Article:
Meanwhile, back in reality I'm throwing myself into a French crash course as I scour the internet for apartments. I've already attempted looking at all the sites that are in English, and I'm sure that they're mostly scams. So now I've found a couple really great prospects and I will jump on the metro to see if I can further my search using what little vocabulary I've got. Sometimes I'm not sure what language I'm speaking, it's like my very own megamix.
....and as my french and spanish improve, I'm certain my english is getting worse. Dios mio!
I'm off now, Wish me luck!

Monday, March 15, 2010

Top Chef

Rarely I find something on tv here that I can follow but tonight Top Chef was on, the french edition.
These guys are the creme de la creme of the new generation of culinary masters.
This episode tonight happened to cut the Lyon contender, Gregory,  out of the competition.

He's no ordinary chef though, his left arm stops just below the elbow. He's pretty amazing to watch and bears a striking resemblance to Dane Cook ironically.

Gregory Cuilleron : un dîner plus que parfait chez Georges Blanc à Lyon - Le Figaro
Lundi soir, en direct sur M6, Grégory Cuilleron remportait la finale du combat des régions de l'émission un «Dîner presque parfait». Le jeune Lyonnais de 29 ans, qui travaille dans la communication, ne s'arrête pas en si bon chemin et après s'être dévoilé en exclusivité, se prépare pour une autre expérience. Grâce à son parrain, Georges Blanc, il rejoindra vendredi 16 octobre dès 20 heures, les fourneaux du Splendid, l'établissement du chef aux trois étoiles basé aux Terreaux, pour une soirée un peu particulière aux côtés de Fabrice Garabedian, le chef du Splendid. L'objectif : réaliser cette fois-ci sans caméra et pour tous les clients du bistrot lyonnais, le repas qui lui a permis de s'imposer en finale. Au programme pour mémoire: sashimi de bar de ligne à l'huile vierge acidulée, pommes de terre écrasées aux saveurs iodées en entrée, suprême de pigeon sur l'os avec langoustine. Le dessert, qui n'était pas prévu lors de l'émission, sera un tiramisu aux spéculos. A noter que ceux qui veulent déguster ce menu peuvent encore le faire... Un reportage de David Tapissier pour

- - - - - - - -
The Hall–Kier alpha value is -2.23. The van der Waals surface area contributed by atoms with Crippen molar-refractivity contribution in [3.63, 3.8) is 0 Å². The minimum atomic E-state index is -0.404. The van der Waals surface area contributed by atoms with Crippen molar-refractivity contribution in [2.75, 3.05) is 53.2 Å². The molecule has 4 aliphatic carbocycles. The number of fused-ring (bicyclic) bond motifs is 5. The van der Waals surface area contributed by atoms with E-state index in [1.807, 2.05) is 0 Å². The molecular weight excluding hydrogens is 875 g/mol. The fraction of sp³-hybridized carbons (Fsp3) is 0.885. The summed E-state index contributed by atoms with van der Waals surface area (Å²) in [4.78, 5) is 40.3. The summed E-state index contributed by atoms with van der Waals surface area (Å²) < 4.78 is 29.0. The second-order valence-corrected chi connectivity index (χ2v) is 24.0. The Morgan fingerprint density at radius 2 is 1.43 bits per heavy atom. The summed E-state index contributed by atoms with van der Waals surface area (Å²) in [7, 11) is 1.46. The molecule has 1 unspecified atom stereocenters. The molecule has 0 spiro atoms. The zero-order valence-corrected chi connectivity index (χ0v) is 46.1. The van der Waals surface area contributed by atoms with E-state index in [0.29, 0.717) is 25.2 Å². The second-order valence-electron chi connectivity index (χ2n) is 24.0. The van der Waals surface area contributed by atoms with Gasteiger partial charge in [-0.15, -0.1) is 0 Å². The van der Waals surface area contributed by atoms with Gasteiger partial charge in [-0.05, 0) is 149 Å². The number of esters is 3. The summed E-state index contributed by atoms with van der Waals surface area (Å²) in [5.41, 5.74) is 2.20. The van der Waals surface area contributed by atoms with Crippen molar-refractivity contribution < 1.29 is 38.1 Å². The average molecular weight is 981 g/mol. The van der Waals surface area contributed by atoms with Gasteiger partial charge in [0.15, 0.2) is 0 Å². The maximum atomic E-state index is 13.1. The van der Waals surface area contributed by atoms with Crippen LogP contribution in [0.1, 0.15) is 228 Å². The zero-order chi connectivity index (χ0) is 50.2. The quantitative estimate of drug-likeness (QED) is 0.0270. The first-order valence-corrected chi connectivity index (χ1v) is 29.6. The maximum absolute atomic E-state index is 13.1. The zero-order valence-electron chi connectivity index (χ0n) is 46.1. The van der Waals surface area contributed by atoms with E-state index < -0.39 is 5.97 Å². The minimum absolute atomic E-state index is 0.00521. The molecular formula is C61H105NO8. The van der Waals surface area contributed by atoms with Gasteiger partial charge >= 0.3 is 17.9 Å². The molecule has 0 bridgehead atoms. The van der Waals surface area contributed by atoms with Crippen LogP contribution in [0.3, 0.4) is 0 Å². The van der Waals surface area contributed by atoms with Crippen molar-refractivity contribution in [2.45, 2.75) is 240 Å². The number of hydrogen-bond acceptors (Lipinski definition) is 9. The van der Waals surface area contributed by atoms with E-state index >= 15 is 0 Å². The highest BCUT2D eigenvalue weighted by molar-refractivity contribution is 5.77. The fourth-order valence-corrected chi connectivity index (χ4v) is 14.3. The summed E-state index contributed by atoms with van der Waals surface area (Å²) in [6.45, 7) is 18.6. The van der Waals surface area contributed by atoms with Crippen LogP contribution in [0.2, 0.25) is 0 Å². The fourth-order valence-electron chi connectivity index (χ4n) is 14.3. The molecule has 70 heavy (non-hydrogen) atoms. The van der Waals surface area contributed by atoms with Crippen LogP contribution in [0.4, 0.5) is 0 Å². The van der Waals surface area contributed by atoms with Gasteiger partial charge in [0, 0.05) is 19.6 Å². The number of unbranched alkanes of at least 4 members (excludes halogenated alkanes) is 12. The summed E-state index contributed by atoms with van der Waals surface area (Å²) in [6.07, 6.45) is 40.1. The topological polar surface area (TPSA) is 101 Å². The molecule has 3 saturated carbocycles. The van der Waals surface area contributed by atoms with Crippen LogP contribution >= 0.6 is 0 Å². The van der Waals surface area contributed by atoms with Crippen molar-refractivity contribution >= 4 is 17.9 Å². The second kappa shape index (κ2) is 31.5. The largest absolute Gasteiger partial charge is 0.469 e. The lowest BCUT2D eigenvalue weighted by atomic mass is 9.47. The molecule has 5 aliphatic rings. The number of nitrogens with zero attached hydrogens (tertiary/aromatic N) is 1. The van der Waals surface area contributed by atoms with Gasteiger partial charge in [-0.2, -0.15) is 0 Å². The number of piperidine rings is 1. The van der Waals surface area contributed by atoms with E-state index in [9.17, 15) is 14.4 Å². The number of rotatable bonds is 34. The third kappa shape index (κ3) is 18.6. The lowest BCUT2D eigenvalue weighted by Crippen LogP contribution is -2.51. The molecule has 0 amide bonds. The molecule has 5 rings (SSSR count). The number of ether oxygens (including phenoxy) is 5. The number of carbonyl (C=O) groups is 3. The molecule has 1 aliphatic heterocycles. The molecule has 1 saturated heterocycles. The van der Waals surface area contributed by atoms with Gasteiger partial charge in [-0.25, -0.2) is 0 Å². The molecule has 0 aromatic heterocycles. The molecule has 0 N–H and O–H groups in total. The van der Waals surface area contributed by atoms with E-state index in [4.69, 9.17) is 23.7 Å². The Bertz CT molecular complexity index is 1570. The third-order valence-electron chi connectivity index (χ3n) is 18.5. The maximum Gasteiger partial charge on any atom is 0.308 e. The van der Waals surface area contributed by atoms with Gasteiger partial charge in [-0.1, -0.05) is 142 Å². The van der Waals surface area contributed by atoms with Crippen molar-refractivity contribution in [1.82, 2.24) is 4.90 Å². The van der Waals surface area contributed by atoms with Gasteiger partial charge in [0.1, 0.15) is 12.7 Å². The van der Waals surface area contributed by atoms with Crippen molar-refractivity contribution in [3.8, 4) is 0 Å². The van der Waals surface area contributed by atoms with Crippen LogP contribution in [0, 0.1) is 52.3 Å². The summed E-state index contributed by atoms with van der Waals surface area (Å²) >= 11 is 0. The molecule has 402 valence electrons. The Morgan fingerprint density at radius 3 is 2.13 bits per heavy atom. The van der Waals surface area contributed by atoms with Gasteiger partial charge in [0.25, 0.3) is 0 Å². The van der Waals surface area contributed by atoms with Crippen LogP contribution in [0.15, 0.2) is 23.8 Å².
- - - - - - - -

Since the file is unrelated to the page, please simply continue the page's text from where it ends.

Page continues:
Sunday, March 14, 2010

Days 19 - 21

This photo isn't changed a bit. We actually found a pretty fun and modern restaurant with a cool atmosphere Friday night at our local mall called Paradis du Fruits. They have everything from Smoothies to Sundaes and you can customize your poison by adding some rum to your lime soda or some mango sorbet to your tequila to make a delicious margarita for example.
These mojitos were a tasty change from the usual glass of red wine with dinner.
The food is not half bad either.
I had some sort of curry chicken with rice and fruit (of course).

Saturday we ventured up into the big hill to check out the town's most dominant landmarks the Notre Dame de Basilica Fouviere and the Metallic Tower.

To get there from our neighborhood on the East side, we must cross the Rhone River, make our way about two blocks through the insanely crowded town center, over the Soane River and then Zig-Zag up the Fouviere to the top.

The Tower was constructed in the form of the Eiffel Tower in its first stages by M. Gay.

The entrance to the Basilica.

Roger on the front steps next to the city's namesake, the Lion.

From this point we are between the tower and the Basilica looking down at the Cathedral St. Jean where we visited last weekend. Here you can see both rivers and how narrow the town center actually is. The open square in the middle is called Place Bellecour.

*Fun Fact:
Measuring 312 m by 200 m (62,000 m²)[1], it is the largest clear square (i.e., without any patches of greenery, trees or any other kind of obstacles) in Europe, and also the largest square that is dedicated solely to pedestrians.
It used to be the area for Roman military and merchant activity during the Gallo-Roman era. Think about this: settlement of this city started around 43 BC!!!

I've been playing around a bit with my pictures at so humor me and my occassional attempt at being artsy. 
In the background you can see a pencil-shaped tower, that is the Radisson hotel and it marks the spot for the shopping mall Part Dieu and one of the city's major bus and tram stops. We live about three blocks from that point.

Here's another video I took, the 1970's effect was not intentional here.

More blogging to come on the rest of the weekend.......

**** notes taken from Wikipedia.

Thursday, March 11, 2010

Day 18 - Le Progres

Today Roger and I tried a new restaurant, we have great luck with our lunch picks.
At Chez Moi (My house) I finally found the first relatively healthy chicken salad in town and had to celebrate the discovery with the Crumble Poire avec chocolat (Pear Pie with chocolate topped with vanilla ice cream). The waiter convinced me in his best english that this "pineapple cake" was amazing. He was right about it being delicious even though he confused his fruits and pastries.

I figure when it comes to desserts though it's okay to gamble and have yet to be disappointed which might be a future regret. The scales here are great for the weight-gain concerns though because they are in kilograms. The good news is every time I weigh and the number 55 shows up, I laugh to myself "I'm finally back to my kindergarten weight".